Rocket Lab’s Neutron reusable rocket update: competing with SpaceX

Rocket Lab on Thursday spoke about the larger, more powerful Neutron rocket it is developing.

“This is Neutron. This is a real beast, ”said Rocket Lab CEO Peter Beck in his webcast.

Neutron is 131 feet high and 23 feet in diameter, and is aimed at a maximum payload of 15,000 kg into LEO. For reusable launches, Neutron will be able to deliver up to 8,000 kg to LEO. These are the first details about the new rocket since the company announced its plans earlier in the year.

Beck told CNBC on Thursday that Rocket Lab is still aiming to get Neutron to the launch site by 2024 and hopes to attract a commercial customer for the rocket by 2025.

The launch market is divided into three sections: small, medium and heavy. Neutron will target this middle section, while Rocket Lab’s existing Electron rocket fits into a small segment.

While SpaceX’s Falcon 9 rocket can lift up to 22,800 kg into low-earth orbit, Neutron will compete to launch many of the same spacecraft that Elon Musk’s company currently supplies into space.

Beck declined to comment on the price of Neutron’s launch, but said the rocket “would be a pointless exercise” if Rocket Lab “didn’t think we would be very cost competitive with anything currently on the market or offering. By comparison, Rocket Lab’s small Electron rocket costs about $ 7 million per launch, the mid-range Firefly Alpha rocket costs $ 15 million per launch, and SpaceX’s Falcon 9 is advertised at $ 62 million per launch.

Neutron design

Like the Falcon 9, Neutron’s first stage is reusable, but that’s where most of the similarities end. While SpaceX occasionally lands its Falcon 9 boosters back near the launch pad, but usually lands on a drone in the ocean, Neutron is designed to return to the launch pad for all of its reusable missions.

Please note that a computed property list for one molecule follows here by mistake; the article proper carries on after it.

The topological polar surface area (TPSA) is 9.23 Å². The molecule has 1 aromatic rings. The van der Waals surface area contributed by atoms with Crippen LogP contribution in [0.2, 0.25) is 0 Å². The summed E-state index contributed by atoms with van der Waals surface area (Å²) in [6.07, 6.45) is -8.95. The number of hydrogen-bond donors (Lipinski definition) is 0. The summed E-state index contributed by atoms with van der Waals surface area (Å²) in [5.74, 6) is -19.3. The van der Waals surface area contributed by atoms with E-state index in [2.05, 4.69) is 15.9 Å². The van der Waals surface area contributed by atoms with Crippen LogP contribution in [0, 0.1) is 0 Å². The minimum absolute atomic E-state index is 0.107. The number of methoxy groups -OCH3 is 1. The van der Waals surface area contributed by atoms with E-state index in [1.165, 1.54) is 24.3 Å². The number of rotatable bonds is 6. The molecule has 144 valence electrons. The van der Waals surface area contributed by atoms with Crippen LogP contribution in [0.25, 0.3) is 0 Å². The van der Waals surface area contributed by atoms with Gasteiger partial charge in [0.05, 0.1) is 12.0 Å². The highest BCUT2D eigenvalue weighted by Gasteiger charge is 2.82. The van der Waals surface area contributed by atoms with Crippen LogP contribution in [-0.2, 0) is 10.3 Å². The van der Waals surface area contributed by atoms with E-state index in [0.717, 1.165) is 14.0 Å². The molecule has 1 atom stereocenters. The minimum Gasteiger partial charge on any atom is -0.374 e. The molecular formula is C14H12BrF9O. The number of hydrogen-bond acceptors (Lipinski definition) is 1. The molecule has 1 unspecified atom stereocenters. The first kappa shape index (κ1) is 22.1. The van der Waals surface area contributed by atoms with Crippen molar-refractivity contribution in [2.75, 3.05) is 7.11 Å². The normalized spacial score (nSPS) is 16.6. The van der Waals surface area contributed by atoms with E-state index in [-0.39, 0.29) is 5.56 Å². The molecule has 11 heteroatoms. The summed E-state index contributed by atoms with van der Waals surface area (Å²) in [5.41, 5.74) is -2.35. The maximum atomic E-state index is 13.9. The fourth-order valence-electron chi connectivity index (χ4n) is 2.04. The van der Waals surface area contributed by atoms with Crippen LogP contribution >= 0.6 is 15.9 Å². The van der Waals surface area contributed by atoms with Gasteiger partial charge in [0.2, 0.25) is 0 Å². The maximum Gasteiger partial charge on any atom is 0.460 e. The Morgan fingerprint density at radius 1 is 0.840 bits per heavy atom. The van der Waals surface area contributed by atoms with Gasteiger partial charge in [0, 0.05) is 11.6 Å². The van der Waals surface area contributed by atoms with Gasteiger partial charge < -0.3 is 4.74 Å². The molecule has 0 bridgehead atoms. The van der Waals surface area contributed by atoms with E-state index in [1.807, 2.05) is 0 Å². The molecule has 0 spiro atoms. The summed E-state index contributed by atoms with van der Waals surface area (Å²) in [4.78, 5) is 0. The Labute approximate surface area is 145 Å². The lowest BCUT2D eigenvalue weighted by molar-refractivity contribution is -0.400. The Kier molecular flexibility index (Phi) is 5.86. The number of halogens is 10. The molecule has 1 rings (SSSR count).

Beck did not rule out that he “ever landed on a drone,” noting that “there are many use cases where boarding a drone is beneficial,” but stressed that returning to the launch site is the “most cost effective” approach.

“I would never say anything to anything again,” Beck said after ate a physical hat earlier this year after saying Electron would not be reusable.

Beck described the Neutron as “a very fat machine,” which he says gives it a “high ballistic coefficient” and makes it ideal for launching, landing and re-launching.

“If you have something that is thick in diameter and light, it slows down very, very quickly. So you [reduce] thermal loads and [the amount of] – fuel requirements to cope with these heat loads when returning to the trajectory of the launch pad, ”said Beck.

Instead of expanding support legs, the Neutron will have a “static base” without any mechanisms. According to Beck, “shock absorbers” will be built into the base to protect against impact upon landing.

Rocket Lab is also developing a new engine for Neutron called Archimedes. Beck touted Archimedes’ design as “very simple,” with “everything you need when you need to create an engine that can be used over and over again.”

Seven Archimedes engines propel the first stage of Neutron into space, and the eighth launches the upper stage upon entry into orbit. The Archimedes engines will be built at the Rocket Lab plant in New Zealand.